BURDEN OF COMMUNITY-ACQUIRED CLOSTRIDIUM DIFFICILE INFECTION IN ONTARIO, CANADA: A POPULATION-BASED STUDY
To assess attributable health and cost outcomes associated with community-acquired Clostridium difficile infection (CDI).
We conducted a population-based matched cohort study. Between 01/01/2003 and 31/12/2010, we identified incident cases of community-acquired CDI (infected patients) defined as patients with the ICD-10-CA code A04.7 present during: an emergency department (ED) visit (principal/non-principal diagnosis, index date: ED registration date); a non-elective hospital admission (principal/non-principal diagnosis) with length of stay ≤2 days (index date: hospital admission date); or a non-elective hospital admission (principal diagnosis) with CDI symptoms (e.g., diarrhea) documented during a physician or ED visit within two weeks prior to the hospital admission date (index date: physician visit or ED registration date). We followed infected patients until 31/12/2011. Infected patients were matched 1:1 without replacement to uninfected subjects in the general population using propensity score and hard matching on a set of baseline characteristics. Health outcomes included colectomy within 1-year post index date and all-cause mortality. Cost outcomes (from the healthcare payer perspective in 2012 Canadian dollars) included phase-specific costs, up-to-1-year costs unadjusted for survival, and up-to-3-year costs adjusted for survival.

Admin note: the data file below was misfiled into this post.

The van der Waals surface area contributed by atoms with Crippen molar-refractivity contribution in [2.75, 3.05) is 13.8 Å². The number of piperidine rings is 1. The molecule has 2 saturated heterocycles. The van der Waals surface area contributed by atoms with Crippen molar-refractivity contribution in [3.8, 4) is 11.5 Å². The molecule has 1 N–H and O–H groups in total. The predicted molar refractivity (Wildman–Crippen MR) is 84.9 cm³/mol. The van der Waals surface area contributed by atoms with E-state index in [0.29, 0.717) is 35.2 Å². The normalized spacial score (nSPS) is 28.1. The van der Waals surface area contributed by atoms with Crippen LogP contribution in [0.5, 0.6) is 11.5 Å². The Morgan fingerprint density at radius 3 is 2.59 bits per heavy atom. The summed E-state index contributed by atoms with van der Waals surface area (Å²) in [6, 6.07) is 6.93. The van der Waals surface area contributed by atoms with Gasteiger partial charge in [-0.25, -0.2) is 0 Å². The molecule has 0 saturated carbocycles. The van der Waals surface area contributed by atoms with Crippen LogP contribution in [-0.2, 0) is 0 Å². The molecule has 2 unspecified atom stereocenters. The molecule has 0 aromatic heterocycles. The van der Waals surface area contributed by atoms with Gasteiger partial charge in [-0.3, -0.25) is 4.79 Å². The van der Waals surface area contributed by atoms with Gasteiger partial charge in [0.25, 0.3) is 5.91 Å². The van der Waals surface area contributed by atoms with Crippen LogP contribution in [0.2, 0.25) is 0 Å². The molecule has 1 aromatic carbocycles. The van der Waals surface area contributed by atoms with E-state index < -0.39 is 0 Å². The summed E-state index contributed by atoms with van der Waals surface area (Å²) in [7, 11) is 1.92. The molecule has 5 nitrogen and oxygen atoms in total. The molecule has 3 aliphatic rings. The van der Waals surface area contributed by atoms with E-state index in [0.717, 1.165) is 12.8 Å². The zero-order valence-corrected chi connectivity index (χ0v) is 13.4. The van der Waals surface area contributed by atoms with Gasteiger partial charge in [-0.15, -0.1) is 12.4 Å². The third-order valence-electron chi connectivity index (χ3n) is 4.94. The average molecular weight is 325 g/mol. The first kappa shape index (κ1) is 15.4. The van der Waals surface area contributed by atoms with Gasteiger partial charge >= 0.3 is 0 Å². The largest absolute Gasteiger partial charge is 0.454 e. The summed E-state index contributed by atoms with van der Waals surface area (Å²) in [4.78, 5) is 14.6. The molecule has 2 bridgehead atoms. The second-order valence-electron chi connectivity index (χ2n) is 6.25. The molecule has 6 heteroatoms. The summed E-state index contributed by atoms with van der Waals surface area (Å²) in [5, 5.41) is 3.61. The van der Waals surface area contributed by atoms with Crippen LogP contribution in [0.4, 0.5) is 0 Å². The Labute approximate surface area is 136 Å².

We identified 7,903 patients infected with community-acquired CDI. The crude mean annual incidence was 7.8 per 100,000. The mean age was 63.5 years (standard deviation=22.0) and 63% were female. The relative risk for undergoing a colectomy within 1-year post index date was 5.53 (95% confidence interval [CI], 3.30-9.27) and the relative risk for mortality within 1-year post index date was 1.58 (95%CI, 1.44-1.75). Infected patients had 1.3- to 5.3-fold higher mean costs versus uninfected subjects. The mean attributable cost (adjusted for survival) of an incident community-acquired CDI patient was $8,881 (95%CI: $7,951-$9,904) in the first year, $2,663 in the second year, and $2,480 in the third year. Mean attributable costs were generally higher among those diagnosed in 2010 (possibly due to a virulent strain), males, those aged ≥65 years, and those who died within 1-year after the index date.
Community-acquired CDI is associated with a substantial health and economic burden. CDI leads to a greater risk for colectomy and all-cause mortality, and higher short- and long-term healthcare costs. This is the first study to evaluate the costs of community-acquired CDI using a large population-based sample and to evaluate long-term costs of community-acquired CDI.